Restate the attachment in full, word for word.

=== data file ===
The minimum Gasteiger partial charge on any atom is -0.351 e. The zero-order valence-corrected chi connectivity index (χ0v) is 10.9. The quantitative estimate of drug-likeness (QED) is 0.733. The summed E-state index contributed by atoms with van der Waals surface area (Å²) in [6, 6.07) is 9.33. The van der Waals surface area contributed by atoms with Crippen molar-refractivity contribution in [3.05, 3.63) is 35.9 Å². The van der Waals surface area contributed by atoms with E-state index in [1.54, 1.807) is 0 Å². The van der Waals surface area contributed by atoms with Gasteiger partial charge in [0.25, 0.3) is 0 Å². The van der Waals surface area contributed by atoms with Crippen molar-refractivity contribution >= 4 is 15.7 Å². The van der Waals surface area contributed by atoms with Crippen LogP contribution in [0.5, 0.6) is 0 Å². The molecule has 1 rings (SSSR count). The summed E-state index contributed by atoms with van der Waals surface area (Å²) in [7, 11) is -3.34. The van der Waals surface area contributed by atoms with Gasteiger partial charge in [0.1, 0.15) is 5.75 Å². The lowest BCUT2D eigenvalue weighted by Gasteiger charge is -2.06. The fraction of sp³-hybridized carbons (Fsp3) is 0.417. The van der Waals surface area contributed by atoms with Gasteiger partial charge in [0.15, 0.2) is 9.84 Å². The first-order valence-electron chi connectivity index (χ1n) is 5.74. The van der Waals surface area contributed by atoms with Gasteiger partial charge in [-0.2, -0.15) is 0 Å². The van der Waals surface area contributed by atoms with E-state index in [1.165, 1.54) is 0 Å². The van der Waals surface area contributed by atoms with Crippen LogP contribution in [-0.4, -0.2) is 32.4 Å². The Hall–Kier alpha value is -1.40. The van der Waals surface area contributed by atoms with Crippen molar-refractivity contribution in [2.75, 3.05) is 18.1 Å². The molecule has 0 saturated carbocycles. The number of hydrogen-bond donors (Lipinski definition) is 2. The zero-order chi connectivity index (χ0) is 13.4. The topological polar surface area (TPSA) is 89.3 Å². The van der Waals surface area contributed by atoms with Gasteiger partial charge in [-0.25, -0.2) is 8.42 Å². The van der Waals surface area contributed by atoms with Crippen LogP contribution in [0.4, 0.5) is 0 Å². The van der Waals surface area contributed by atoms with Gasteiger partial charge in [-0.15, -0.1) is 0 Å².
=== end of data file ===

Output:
The minimum Gasteiger partial charge on any atom is -0.351 e. The zero-order valence-corrected chi connectivity index (χ0v) is 10.9. The quantitative estimate of drug-likeness (QED) is 0.733. The summed E-state index contributed by atoms with van der Waals surface area (Å²) in [6, 6.07) is 9.33. The van der Waals surface area contributed by atoms with Crippen molar-refractivity contribution in [3.05, 3.63) is 35.9 Å². The van der Waals surface area contributed by atoms with E-state index in [1.54, 1.807) is 0 Å². The van der Waals surface area contributed by atoms with Gasteiger partial charge in [0.25, 0.3) is 0 Å². The van der Waals surface area contributed by atoms with Crippen molar-refractivity contribution >= 4 is 15.7 Å². The van der Waals surface area contributed by atoms with Crippen LogP contribution in [0.5, 0.6) is 0 Å². The molecule has 1 rings (SSSR count). The summed E-state index contributed by atoms with van der Waals surface area (Å²) in [7, 11) is -3.34. The van der Waals surface area contributed by atoms with Gasteiger partial charge in [0.1, 0.15) is 5.75 Å². The lowest BCUT2D eigenvalue weighted by Gasteiger charge is -2.06. The fraction of sp³-hybridized carbons (Fsp3) is 0.417. The van der Waals surface area contributed by atoms with Gasteiger partial charge in [0.15, 0.2) is 9.84 Å². The first-order valence-electron chi connectivity index (χ1n) is 5.74. The van der Waals surface area contributed by atoms with Gasteiger partial charge in [-0.2, -0.15) is 0 Å². The van der Waals surface area contributed by atoms with E-state index in [1.165, 1.54) is 0 Å². The van der Waals surface area contributed by atoms with Crippen LogP contribution in [-0.4, -0.2) is 32.4 Å². The Hall–Kier alpha value is -1.40. The van der Waals surface area contributed by atoms with Crippen molar-refractivity contribution in [2.75, 3.05) is 18.1 Å². The molecule has 0 saturated carbocycles. The number of hydrogen-bond donors (Lipinski definition) is 2. The zero-order chi connectivity index (χ0) is 13.4. The topological polar surface area (TPSA) is 89.3 Å². The van der Waals surface area contributed by atoms with Gasteiger partial charge in [-0.25, -0.2) is 8.42 Å². The van der Waals surface area contributed by atoms with Crippen LogP contribution in [0.4, 0.5) is 0 Å². The van der Waals surface area contributed by atoms with Gasteiger partial charge in [-0.15, -0.1) is 0 Å².